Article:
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In MPI, each rank has a unique address space and communication between them happens via message passing. I want to know how MPI works in a multicore machine which has a shared memory. If the ranks are on two different machines with no shared memory, then MPI has to use messages for communication. But if ranks are on the same physical machine (but still each rank has a different address space), will the MPI calls take advantage of the shared memory. Say for example I'm issuing an ALLREDUCE call. I have two machines M1 & M2 each with 2 cores. Rank R1, R2 are on core1 & core2 of machine M1 and R3&R4 are on C1&C2 of machine M2. How would the ALLREDUCE happen. Will there be more than 1 message transmitted? Ideally I would expect R1&R2 to do a reduce using the shared memory available to them (similarly R3&R4) followed by message exchange between M1 & M2. Is there any documentation where I can read about the implementation details of the collective operations in MPI?

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Implementation of collective operations differs from one MPI library to another. The best place to look is the source code of the concrete library that you are using/want to use.

I can tell you about how Open MPI implements collectives. Open MPI is composed of various layers at which different components (modules) live. There is the coll framework for collective operations that uses the lower-level btl framework to transfer messages. There are many different algorithms implemented in the coll framework as well as many different modules that implement those algorithms. A scoring mechanism is used to select what the library thinks is the best module for your case, but this can be easiliy overriden with MCA parameters. The most prominent one is the tuned module that is well tested and scales well on all kinds of interconnects, from shared memory to InfiniBand. The tuned module is quite oblivious as to where processes are located. It just uses the btl framework to send messages and btl takes care to use shared memory or network operations. Some of the algorithms in the tuned module are hierarchical and with proper tuning of the parameters (OMPI's great flexibility comes from the fact that many internal MCA parameters can changed without recompiling) those algorithms can be made to match the actual hierarchy of the cluster. There is another coll module called hierarch that tries its best to gather as much physical topology information as possible and to use it in order to optimise collective communications.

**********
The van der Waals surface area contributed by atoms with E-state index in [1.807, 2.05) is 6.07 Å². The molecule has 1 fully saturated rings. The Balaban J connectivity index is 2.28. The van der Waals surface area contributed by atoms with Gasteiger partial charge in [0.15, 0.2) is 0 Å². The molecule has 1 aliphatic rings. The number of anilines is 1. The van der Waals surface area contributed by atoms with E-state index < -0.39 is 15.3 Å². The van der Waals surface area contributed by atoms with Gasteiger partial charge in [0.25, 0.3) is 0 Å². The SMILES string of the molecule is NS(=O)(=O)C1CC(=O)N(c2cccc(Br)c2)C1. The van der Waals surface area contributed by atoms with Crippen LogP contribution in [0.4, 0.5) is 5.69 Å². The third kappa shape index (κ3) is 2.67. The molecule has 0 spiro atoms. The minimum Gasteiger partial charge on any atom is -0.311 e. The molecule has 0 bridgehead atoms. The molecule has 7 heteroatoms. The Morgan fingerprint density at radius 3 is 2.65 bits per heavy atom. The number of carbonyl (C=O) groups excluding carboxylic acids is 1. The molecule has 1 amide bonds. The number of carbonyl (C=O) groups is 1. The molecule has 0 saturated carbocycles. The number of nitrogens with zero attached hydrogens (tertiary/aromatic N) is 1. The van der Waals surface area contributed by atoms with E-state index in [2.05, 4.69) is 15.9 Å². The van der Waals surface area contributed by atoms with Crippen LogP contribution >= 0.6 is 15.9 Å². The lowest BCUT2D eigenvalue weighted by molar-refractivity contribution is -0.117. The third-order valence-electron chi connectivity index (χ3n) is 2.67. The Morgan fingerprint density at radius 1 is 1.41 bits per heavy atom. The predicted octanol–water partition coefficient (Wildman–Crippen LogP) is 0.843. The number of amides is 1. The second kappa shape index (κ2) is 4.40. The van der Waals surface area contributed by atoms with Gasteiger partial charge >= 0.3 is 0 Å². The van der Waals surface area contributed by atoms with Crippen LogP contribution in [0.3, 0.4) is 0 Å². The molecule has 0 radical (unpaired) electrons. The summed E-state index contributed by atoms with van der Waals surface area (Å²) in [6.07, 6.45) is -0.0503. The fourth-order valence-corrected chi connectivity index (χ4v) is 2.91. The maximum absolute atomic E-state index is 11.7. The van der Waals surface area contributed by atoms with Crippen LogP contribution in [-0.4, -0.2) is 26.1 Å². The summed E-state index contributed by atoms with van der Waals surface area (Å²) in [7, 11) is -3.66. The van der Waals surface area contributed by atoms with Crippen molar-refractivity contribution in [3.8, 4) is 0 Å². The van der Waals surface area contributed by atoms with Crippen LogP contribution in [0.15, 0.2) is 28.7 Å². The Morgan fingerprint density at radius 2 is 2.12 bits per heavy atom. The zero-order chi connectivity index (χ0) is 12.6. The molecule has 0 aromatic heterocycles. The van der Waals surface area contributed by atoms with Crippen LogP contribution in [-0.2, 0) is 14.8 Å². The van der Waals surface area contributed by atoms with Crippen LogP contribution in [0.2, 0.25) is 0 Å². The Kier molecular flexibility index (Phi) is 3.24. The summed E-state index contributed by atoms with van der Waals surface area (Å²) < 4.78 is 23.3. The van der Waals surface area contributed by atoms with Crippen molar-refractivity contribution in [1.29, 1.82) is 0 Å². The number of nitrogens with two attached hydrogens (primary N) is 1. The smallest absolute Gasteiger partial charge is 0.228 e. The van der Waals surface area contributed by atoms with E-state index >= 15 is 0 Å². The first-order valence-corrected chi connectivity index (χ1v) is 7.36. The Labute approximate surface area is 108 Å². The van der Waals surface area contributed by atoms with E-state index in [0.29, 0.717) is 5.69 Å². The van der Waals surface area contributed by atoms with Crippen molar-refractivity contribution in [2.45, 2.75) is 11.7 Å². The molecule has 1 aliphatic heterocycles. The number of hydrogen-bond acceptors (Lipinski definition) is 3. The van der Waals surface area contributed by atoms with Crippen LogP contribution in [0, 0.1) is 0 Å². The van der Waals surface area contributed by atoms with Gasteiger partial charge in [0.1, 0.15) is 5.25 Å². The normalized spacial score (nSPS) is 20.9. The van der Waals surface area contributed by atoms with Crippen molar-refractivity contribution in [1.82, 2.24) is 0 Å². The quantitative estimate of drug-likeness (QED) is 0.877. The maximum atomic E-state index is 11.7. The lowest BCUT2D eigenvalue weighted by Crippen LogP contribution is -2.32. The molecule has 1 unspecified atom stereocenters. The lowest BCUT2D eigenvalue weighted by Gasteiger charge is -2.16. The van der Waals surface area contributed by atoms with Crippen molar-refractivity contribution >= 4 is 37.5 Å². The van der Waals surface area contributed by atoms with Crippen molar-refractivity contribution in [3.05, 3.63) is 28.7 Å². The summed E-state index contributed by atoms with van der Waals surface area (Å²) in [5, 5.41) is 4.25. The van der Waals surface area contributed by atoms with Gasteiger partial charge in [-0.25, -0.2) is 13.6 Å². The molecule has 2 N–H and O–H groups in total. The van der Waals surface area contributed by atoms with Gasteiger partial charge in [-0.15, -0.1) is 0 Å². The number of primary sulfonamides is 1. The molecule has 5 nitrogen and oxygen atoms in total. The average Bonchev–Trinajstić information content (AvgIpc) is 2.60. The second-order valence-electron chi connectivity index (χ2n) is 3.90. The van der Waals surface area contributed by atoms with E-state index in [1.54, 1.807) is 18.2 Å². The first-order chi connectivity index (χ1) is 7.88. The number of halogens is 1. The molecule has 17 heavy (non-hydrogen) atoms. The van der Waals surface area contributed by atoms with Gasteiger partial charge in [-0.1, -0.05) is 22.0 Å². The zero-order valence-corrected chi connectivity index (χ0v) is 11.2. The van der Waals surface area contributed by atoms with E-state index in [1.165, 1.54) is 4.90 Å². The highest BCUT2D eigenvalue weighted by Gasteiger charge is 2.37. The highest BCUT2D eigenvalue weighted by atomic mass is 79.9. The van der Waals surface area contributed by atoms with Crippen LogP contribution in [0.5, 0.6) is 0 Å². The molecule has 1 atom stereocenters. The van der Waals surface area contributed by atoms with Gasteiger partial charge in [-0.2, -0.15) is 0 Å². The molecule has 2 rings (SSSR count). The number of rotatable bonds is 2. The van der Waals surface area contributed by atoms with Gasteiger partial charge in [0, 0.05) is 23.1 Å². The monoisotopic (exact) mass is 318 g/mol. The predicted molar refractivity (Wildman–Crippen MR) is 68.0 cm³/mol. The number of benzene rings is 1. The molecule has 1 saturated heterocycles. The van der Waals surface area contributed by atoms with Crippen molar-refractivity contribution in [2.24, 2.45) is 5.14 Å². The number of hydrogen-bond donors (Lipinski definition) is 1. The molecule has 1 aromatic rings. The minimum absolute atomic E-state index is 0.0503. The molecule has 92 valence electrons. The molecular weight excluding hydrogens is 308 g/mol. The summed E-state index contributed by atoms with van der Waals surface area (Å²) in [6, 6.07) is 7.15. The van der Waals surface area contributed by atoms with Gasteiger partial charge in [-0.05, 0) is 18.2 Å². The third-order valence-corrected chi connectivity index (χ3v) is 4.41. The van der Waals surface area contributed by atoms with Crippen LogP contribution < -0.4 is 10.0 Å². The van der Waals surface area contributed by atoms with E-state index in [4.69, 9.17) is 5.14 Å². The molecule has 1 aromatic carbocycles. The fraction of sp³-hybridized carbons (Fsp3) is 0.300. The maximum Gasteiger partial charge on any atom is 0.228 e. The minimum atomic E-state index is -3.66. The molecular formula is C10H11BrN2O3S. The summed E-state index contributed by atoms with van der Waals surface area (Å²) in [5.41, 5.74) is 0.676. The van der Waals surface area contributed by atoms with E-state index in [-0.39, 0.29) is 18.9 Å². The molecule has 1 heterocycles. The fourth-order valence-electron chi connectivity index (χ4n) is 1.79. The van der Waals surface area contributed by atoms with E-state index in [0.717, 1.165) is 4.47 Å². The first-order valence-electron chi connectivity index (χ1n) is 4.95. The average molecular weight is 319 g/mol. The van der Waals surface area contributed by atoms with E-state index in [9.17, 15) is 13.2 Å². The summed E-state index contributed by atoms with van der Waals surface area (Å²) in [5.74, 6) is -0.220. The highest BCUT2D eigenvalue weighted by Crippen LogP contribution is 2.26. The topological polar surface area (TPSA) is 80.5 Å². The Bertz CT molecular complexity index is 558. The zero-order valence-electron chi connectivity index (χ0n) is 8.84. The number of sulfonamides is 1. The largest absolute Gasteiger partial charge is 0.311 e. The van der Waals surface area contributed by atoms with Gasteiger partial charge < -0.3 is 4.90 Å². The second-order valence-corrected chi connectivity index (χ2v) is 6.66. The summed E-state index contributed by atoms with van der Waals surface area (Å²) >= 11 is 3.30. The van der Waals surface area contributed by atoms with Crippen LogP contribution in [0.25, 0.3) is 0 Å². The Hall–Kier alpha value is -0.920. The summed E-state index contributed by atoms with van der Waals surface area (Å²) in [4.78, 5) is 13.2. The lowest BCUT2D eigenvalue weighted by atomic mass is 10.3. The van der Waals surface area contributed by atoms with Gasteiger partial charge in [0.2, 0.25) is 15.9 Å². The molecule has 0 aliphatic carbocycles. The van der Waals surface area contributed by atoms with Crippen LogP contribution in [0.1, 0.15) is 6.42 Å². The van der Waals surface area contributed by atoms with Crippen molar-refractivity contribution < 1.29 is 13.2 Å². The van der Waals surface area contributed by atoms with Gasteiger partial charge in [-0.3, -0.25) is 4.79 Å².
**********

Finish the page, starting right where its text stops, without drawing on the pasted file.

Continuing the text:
Unfortunately virtually all MPI implementations are written in C with very thin layers on top to provide Fortran interfaces. So I hope you have above average knowledge of C if you'd like to dive into this topic. There are also many research papers on optimisation of collective operations. Some of them are available for free, others are available through academic subscriptions.

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From what you said, i guess MPI indeed takes advantage of the shared memory. Good to know that the framework indeed takes into consideration the properties of the interconnect. I'm not a proficient C or Fortran programmer. Actually I'm more interested in the theory behind the optimizations in the collective operations. Could you please direct me to some research papers. –  arunmoezhi Jul 26 '12 at 9:09
    
See for example "Scaling Alltoall Collective on Multi-core Systems" by R. Kumar, A. Mamidala, and D.K. Panda and "Optimization of Collective Communication Operations in MPICH" by R. Thakur, R. Rabenseifner, and W. Gropp. –  Hristo Iliev Jul 26 '12 at 9:28

As this is an implementation detail of the MPI implementation you're using, I guess it's best to ask on the mailing list of whichever MPI implementation you're using. Alternatively, searching for "mpi collective" on google scholar or some other site for searching scientific papers gives you a lot of hits.

But yeah, a reasonably implementation would be to first do the reduction within a node using shared memory, in order to reduce the number of network messages.

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thanks. Google scholar indeed helped. Will start reading some of the papers. –  arunmoezhi Jul 26 '12 at 9:16

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